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Political Handouts

On the Shelf

By Bryce E. Nelson

Freshmen passing through the post-Registration gauntlet must find the number and verbosity of the representatives of the undergraduate political clubs bewildering. There are the Young Democrats, not to be confused with the Liberal Union, and the Young Republicans, not to be confused with the Eisenhower Republicans, who in turn are not to be confused with the Conservative League.

Despite Harvard's reputation for apathy and indifference, political clubs are far more active here than at the average college. This activity may well be due to a combination of factors: lack of feminine companionship, a feeling of isolation, compensation for being frustrated in the academic and social ends of college life, and the intensely ambitious young men Harvard seems to attract. Undergraduates, many of whom have been accustomed to a large amount of ego-gratification before entrance, often find themselves made more ambitious by the frustrations of this university. This need for appreciation and power very often take the form of desire for political advancement.

The uniqueness of Harvard society produces an unusual type of political organization. Now it may be true that many student politicians are motivated by self-interest, but at least a few work for other ideals than their own self-advancement. At Harvard, however, political clubs too often seem to be mere instruments in the striving for power of the individuals composing them. There is very little work done for the party, most of the energy available is dissipated in seeking offices within the club itself.

This intense ambition perhaps might be sensed if one examined the literature handed out closely enough. For instance in the newsletter of the Harvard Young Republican Club, the President of the club, remarks significantly, "Aid to the GOP can not be looked on as altruistic, since we must live in the future we make for ourselves." He also states, "that when any Republican is contesting the seat of any Democrat, it is always wisest to support the Republican." This even if the candidate is of little merit.

Other facets of the Republican attitude can be seen in the Registration issue of the Harvard Times. An editorial in the issue states "The person who reads this newspaper religiously (as it should be read);" as if this of any other political organ has anything to do with religion. The editorial goes on to say, "the purpose of publication was and is to present political news without a heavy partisan shading." That is, to say, with only a light partisan shading. Another editorial says "We serve two masters," the Republican party and Harvard.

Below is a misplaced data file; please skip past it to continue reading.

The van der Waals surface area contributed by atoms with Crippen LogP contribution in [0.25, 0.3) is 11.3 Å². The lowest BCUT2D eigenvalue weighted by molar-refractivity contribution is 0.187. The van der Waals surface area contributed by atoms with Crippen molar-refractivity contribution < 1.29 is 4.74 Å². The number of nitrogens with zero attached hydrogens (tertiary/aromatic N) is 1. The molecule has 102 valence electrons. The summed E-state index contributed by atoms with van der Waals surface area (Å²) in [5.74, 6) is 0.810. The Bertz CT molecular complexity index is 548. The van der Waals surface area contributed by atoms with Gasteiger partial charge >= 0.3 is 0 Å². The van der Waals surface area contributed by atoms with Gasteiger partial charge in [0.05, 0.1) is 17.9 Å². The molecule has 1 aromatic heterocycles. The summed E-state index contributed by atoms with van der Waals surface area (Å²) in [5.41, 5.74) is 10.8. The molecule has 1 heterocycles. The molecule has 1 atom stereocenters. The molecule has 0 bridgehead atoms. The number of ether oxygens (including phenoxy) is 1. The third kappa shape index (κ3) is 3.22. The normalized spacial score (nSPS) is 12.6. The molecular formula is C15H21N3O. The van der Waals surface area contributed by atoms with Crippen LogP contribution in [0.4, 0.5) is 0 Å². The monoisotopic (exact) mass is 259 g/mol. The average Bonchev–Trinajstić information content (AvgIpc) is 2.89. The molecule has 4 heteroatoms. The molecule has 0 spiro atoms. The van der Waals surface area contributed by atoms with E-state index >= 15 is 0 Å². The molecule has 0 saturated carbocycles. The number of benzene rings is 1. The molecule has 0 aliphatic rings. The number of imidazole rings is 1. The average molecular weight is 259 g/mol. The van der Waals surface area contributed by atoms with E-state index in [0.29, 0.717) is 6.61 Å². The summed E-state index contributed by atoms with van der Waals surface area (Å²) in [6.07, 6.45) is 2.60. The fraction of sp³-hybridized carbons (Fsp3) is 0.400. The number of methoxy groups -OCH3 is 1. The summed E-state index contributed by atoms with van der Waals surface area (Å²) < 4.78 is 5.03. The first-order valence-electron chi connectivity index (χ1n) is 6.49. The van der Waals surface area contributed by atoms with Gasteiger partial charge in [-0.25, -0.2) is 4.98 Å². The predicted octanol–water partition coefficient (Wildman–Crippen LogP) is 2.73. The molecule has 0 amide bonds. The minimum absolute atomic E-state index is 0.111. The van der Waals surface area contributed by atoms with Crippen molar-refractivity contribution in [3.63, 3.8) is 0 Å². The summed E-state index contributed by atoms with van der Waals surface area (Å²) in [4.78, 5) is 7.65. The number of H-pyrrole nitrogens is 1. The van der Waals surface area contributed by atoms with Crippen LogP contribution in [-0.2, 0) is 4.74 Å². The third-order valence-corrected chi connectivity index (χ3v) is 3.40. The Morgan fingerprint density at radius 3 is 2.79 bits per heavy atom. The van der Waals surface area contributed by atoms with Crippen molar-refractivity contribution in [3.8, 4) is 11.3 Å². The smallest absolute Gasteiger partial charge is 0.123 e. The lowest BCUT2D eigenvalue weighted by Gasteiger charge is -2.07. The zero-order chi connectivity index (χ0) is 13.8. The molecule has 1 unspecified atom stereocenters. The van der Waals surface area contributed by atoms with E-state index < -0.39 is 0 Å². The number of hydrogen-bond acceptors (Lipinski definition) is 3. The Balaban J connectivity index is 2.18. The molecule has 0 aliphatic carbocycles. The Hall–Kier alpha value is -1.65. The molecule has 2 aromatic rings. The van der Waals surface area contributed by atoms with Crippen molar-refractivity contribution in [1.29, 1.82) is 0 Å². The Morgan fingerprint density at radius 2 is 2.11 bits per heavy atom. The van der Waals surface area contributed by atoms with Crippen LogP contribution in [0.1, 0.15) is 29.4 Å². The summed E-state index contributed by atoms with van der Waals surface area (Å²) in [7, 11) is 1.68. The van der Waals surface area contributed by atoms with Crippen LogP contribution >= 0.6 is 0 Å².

The liberal viewpoint is not nearly as well represented as the conservative in the registration handouts. This is in accordance with the lesser activity of the liberals. The HYDC newsletter states little except vapid idealistic purposes. It reports mistakenly that Senator Church will speak here this fall.

A new publication has appeared on the Harvard scene, Fortnightly, which according to the "Statement of Purpose" has been launched "because of our frustration as Harvard conservatives." These people are troubled by the liberal attitudes displayed "at the very institution of this country most famous for its intellectual vigor, where ideas and viewpoints in other fields are subjected to such fair and thoroughgoing scrutiny." The rest of the magazine is mostly filled with reprints. The purpose of the editors is made more clear by this statement of belief purpose, "that of maintaining a kind of intangible individualism and certainly a dominant and vigorous upper class."

One can only commend the forthrightness and variety of opinion expressed, but the value of membership in organizations devoted more to intra-club power struggles than to working to implement the ideals of a party can only be questioned.

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